Paul Krugman tells us why and reports that two New York hospitals have file a lawsuit charging “UnitedHealth Group and several of its affiliates” with racketeering.
“…marketing and underwriting cost a lot of money. McKinsey & Company, the consulting firm, recently released an important report dissecting the reasons America spends so much more on health care than other wealthy nations. One major factor is that we spend $98 billion a year in excess administrative costs, with more than half of the total accounted for by marketing and underwriting — costs that don’t exist in single-payer systems.
“And this is just part of the story. McKinsey’s estimate of excess administrative costs counts only the costs of insurers. It doesn’t, as the report concedes, include other “important consequences of the multipayor system,” like the extra costs imposed on providers. The sums doctors pay to denial management specialists are just one example.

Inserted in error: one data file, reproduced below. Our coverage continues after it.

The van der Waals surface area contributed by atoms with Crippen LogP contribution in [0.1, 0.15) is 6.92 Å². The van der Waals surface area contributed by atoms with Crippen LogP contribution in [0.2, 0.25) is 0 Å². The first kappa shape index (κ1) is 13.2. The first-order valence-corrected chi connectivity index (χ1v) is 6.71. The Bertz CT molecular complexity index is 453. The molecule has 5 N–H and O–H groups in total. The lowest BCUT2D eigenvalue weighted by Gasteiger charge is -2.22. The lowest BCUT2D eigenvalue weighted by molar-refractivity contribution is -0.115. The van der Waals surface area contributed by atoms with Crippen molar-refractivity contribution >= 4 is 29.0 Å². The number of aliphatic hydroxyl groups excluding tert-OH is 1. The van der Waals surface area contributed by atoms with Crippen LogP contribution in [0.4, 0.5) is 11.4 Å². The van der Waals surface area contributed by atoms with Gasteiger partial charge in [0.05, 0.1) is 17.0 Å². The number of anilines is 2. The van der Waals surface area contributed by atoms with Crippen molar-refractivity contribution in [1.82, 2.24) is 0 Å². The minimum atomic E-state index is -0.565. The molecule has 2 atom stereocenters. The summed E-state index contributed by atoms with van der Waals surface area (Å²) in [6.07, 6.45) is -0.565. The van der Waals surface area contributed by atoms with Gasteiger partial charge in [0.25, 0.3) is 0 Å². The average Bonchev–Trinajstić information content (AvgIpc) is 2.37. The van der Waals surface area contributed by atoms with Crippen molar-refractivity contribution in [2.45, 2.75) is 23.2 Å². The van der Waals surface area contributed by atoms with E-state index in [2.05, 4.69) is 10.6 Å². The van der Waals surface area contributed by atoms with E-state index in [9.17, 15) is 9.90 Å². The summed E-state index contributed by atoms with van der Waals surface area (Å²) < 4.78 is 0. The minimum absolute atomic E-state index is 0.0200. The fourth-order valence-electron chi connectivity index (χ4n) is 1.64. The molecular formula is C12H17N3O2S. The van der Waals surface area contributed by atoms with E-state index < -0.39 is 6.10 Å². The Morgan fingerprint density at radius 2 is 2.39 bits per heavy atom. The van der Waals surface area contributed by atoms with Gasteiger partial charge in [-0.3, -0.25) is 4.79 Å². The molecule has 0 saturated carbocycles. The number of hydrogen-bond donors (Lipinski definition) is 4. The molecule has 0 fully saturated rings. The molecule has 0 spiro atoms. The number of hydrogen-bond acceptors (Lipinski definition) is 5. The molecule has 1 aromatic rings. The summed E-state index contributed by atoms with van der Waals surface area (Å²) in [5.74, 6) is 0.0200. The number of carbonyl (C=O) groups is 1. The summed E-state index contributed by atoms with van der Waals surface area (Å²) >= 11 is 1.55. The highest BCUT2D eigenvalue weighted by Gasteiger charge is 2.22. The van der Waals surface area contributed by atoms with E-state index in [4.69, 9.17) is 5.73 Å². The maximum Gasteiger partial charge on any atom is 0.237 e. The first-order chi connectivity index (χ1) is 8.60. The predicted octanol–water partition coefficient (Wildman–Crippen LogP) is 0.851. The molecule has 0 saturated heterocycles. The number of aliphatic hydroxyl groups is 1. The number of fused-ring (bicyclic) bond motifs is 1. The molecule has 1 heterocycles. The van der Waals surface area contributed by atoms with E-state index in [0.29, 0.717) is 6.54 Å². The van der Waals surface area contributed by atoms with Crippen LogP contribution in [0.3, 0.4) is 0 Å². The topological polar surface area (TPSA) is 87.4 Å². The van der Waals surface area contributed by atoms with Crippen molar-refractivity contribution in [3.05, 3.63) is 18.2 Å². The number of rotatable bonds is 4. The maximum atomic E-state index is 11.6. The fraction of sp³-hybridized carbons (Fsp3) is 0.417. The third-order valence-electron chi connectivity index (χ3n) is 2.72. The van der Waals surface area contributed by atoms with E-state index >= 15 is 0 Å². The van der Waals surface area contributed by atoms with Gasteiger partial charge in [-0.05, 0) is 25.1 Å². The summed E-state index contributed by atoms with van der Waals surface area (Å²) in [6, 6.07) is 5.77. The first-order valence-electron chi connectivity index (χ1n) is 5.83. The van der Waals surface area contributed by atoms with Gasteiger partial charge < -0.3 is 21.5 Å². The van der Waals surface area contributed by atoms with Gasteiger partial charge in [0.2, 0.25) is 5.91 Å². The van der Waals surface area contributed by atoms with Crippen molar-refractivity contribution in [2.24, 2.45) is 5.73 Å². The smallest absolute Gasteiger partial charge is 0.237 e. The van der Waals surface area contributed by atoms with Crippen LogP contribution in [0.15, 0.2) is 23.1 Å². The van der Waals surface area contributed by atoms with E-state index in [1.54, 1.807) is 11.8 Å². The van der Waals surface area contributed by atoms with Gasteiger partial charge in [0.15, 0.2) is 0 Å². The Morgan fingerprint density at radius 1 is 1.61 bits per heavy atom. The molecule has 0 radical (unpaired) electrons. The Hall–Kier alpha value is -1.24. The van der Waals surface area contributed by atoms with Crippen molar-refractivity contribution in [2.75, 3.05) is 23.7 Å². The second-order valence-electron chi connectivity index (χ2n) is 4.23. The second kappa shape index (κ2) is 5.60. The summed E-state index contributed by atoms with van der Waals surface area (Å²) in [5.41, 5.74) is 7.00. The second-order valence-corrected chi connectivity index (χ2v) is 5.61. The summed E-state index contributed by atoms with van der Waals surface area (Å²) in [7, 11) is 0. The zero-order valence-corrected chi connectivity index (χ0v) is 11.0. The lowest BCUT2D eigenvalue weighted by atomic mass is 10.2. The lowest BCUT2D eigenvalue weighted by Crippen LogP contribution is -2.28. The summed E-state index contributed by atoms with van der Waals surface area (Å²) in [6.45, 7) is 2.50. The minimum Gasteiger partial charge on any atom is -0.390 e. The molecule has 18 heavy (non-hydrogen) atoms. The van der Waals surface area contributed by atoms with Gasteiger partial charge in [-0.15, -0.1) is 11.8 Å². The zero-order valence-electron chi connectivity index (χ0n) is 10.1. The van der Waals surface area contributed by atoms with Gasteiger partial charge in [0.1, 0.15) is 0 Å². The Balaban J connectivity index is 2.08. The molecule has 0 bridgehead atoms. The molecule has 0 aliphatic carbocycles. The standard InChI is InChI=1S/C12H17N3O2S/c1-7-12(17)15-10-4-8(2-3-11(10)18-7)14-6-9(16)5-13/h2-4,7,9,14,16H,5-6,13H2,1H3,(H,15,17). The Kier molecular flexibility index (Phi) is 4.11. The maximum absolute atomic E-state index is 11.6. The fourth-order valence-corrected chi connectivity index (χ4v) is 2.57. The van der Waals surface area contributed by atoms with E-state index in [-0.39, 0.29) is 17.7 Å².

“Incidentally, while insurers are very good at saying no to doctors, hospitals and patients, they’re not very good at saying no to more powerful players. Drug companies, in particular, charge much higher prices in the United States than they do in countries like Canada, where the government health care system does the bargaining. McKinsey estimates that the United States pays $66 billion a year in excess drug costs, and overpays for medical devices like knee and hip implants, too.
“To put these numbers in perspective: McKinsey estimates the cost of providing full medical care to all of America’s uninsured at $77 billion a year. Either eliminating the excess administrative costs of private health insurers, or paying what the rest of the world pays for drugs and medical devices, would by itself more or less pay the cost of covering all the uninsured. And that doesn’t count the many other costs imposed by the fragmentation of our health care system.”